1. It’s really unfortunate for those indie authors looking for bloggers to review their books, I’ve certainly become more wary. Perhaps this author’s motivation stems from not trusting bloggers would be interested in her book otherwise, who really knows. She really did condemn herself. Yes, let’s continue to look out for one another and keep each other informed.


  4. I haven’t been plagiarized – that I know of. Actually, I haven’t even thought of it very much. But like elsewhere, I expect it’s can be quite an issue.

    I remember hearing about Kathleen Hale – that’s so scary to think that could actually happen and that someone would go that far!

    I hadn’t heard about Christine Caitlin…like you said she’s shot herself in the foot. I wouldn’t read it either.

    Liked by 1 person

    1. I imagine it would be awful to discover your review on someone else’s blog when you worked really hard on it. The Kathleen Hale incident was the first time I realized that not everyone in the book blogging community is…let’s just say, reasonable rational. I’m glad to provide you with info on Catlin, it’s important that we all stay informed.


  5. This has really been a crazy past week in the book blogging world. I have heard of SO many book bloggers who got trapped in this scheme, I’m shocked that I wasn’t contacted. I’ve heard the email address looked legitimate, and oftentimes as a blogger email and letterhead is all we have to go on when chatting with a publisher. It’s definitely going to make me a lot more wary when interacting with publishers via email, and I’m thankful that I use a PO Box most of the time for receiving mail.

    Liked by 1 person

    1. It really has been an interesting week for us book bloggers. I’m seeing more and more bloggers who were also contacted by this person and my goodness, she spent an awful lot of money on this scheme only to have it blow up in her face. Getting a PO box is probably a really smart idea for us bloggers.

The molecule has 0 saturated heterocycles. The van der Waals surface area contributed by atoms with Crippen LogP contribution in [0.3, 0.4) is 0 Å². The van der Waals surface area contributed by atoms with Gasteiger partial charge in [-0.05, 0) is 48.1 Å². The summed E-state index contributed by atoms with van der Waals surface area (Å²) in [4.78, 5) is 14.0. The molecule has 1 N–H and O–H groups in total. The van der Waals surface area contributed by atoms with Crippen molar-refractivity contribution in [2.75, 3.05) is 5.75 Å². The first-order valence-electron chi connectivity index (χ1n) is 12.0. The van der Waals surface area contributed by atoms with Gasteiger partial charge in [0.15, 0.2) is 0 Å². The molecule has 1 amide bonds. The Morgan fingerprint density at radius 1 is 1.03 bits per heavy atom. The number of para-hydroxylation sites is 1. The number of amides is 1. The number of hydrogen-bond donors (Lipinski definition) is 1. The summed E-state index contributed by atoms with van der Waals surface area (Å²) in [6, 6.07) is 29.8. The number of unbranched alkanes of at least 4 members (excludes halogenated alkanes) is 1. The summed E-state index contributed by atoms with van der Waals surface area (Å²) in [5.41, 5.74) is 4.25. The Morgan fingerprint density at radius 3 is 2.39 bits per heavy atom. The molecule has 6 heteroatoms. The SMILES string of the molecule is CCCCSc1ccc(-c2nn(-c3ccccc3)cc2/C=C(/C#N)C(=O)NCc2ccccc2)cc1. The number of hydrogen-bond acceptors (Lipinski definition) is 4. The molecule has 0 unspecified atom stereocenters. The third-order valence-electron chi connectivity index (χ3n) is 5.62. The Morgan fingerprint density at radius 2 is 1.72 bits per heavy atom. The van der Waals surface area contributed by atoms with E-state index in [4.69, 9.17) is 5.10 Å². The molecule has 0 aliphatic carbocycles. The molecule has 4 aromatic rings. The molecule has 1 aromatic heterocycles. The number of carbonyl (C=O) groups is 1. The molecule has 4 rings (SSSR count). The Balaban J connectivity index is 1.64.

Liked by 1 person

  6. It seems like there are so many bloggers being plagiarized anymore…I haven’t had this happen to me but I can’t imagine how horrible it must feel to see something that you worked so hard on posted somewhere else by someone else.

    Liked by 1 person

    1. Cases of plagiarism just keep coming up and often times there are multiple victims at once. It’s just a terrible thing to do to a person and there really is no justifiable reason. It’s especially awful when there is no one to really police these plagiarizers.


  7. Oh no, I’m so sorry you fell victim to this catfishing fiasco too Alicia! I can only imagine the dread that came over you as you sat and realized that some clever yet creepy author is now in possession of your physical contact information!

    I honestly do not know if I have been plagiarized. I’ve thought about it and what I would do should I fall victim to it, and in all honesty, I just cannot allow myself to let it consume me or rob me of my joy for writing. I know that there are resources out there that can help keep track of the traffic on your blog, but they are resources that you would need to invest in, and I don’t know if this is something I want to pour my money into you know?

    I’m merely a speck of dust in the book blogging community. There are so many acclaimed book bloggers out there and as shameful as this may sound, I feel like I should just let the pioneers run the course. Ugh! Sounds awful I know 😦

    The other thing I can’t wrap my mind around is how these plagiarists even get caught! Like, where do you even begin to look and see if you’ve been plagiarized? How do you take the time to sit and scour the endless list of book blogs or reviews on Goodreads, Amazon? There are so many! I just don’t have the time to pour my energy into something that is important, yes, but frivolous at the same time. To me, my reviews, they’re just thoughts and words I don’t even get paid to write. Ugh, all this political correctness is overwhelming to say the least.

    Nevertheless, thanks for gearing up the wit to write up this post 🙂